Sunday morning’s session on National Preservation Week was inspiring and it was great to hear about all the successful events held this year. I’m going to work with my library and some local community organizations to host at least one event for National Preservation Week 2011 (fingers crossed it all works out). And for those of you who like to plan ahead, National Preservation Week will be held April 24-30, 2011: “Pass it on”!
In the afternoon, Megan Oakleaf and I gave a presentation for the Instruction Section titled: “Question, Find, Evaluate, Apply: Translating Evidence Based Practice to Information Literacy Instruction” to an almost full room of around 450. (As an aside, I have to give props to The Litbrarian who was gracious enough to take me to brunch and put up with me stressing out before the talk–I get incredibly nervous before every talk I give, although I am fine once I start talking.) I think the talk went well; people participated, they laughed at our jokes, a lot of people knew about (and liked) xkcd and a good chunk of the audience watches Bones so they got my analogy using Dr. Brennan to explain evidence-based practice, and a number of people asked awesome questions during the Q & A. We even got tweeted about which I found pretty cool and a little strange as Clara Fowler, Chair of IS, told me that the tweets happening during the presentation were really positive. So yay! (Of course I had to go and look at the tweets and one of my favorites has to be from linkedlibrary: “Rules of EBL: Evidence=good; anecdote=bad; when in doubt, ask! Oakleaf and wakimoto are great.”) A huge thank you to the IS conference planning committee for inviting me to come speak–it was a blast and I’m so excited that so many librarians are interested in evidence-based practice! Our bibliography and links to the slides and resources can be found here: link to bibliography of suggested EBP resources. A review of our session was in Tuesday’s Cognotes (pdf) . How cool is that?
The final session I went to was “Emerging Research in Collection Management and Development.” Both Aline Soules, who is my colleague at Cal State East Bay, and Jeffrey Kushkowski, from Iowa State University, talked about their current research. Aline is comparing biographical databases to information found on the open web to determine which products, or combination of products, are best for use when researching authors. Kushkowski has, with the help of a team of graduate students, completed journal article citation analyses to determine journal rankings in the field of corporate governance. It was good to hear about research that is outside of my own research interests and specialties. But I can definitely say that the only way I would ever do a citation analysis study on the scale of Kushkowski’s study (analyses of over 15,000 citations) was if I had a team of graduate students too!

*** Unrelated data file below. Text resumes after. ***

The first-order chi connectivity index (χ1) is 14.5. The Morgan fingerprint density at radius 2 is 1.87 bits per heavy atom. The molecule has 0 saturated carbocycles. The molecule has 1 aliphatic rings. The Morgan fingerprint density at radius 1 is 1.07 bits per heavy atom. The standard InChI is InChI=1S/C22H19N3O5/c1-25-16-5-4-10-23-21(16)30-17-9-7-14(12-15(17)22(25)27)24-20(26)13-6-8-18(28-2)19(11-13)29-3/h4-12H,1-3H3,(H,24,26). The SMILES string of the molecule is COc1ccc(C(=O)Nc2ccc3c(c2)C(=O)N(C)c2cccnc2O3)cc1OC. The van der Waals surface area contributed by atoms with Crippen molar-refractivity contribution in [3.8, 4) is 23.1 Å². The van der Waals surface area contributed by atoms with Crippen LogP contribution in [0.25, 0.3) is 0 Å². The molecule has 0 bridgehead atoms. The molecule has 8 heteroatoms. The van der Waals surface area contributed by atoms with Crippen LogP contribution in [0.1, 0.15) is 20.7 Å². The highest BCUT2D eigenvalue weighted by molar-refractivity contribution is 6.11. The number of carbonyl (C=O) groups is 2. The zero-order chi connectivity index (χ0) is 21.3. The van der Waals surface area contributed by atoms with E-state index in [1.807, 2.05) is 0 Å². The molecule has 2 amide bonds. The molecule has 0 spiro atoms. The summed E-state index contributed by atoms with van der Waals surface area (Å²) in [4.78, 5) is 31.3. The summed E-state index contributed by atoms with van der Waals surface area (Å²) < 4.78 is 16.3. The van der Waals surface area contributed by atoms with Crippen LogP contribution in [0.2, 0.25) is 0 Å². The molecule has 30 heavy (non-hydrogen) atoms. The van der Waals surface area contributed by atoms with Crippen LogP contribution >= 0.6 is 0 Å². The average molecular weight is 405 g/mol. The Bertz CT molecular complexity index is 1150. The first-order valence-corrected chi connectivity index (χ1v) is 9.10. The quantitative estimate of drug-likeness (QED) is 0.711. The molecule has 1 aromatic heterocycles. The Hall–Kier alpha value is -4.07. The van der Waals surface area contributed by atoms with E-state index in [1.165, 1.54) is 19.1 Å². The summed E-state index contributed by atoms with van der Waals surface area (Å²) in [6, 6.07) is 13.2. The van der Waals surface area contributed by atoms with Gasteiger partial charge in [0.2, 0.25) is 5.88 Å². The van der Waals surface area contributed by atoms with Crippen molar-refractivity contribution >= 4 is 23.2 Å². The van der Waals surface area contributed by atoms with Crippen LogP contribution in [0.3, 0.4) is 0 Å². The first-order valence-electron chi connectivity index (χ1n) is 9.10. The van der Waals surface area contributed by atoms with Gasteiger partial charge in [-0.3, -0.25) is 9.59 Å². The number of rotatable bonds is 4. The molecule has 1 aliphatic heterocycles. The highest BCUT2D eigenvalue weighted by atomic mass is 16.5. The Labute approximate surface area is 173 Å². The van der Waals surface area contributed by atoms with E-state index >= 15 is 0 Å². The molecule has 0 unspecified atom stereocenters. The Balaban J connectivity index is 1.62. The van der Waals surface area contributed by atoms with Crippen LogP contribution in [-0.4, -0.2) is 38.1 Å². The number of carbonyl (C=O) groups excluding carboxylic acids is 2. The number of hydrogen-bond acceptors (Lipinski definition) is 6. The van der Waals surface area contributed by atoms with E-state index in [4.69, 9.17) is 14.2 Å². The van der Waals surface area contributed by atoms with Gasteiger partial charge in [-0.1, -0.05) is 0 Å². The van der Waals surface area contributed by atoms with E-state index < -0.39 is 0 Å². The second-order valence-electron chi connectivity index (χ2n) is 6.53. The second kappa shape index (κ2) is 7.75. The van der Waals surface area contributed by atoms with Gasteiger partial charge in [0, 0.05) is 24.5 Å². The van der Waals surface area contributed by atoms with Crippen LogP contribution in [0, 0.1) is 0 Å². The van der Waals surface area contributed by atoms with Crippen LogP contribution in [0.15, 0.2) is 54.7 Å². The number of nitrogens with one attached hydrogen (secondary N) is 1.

Overall, my first ALA Annual Conference experience was positive, although if the exhibits opened earlier on Friday I wouldn’t complain. It definitely helped to have a focus in order to sort out what tracks to attend (although there were about 3 other talks I really wanted to go to that were happening at the same time I was speaking). DC is an amazing city, but I’m with the other NorCal, Bay Area people who came to the conference: the heat and humidity were a little overwhelming. I do hope to come back to DC to see more of it because this was a bit of a whirlwind tour and hopefully I’ll also be able to attend more ALA Annual Conferences as well.
More technology and library fun to follow shortly, but in the meantime get back to your summer reading and relaxing.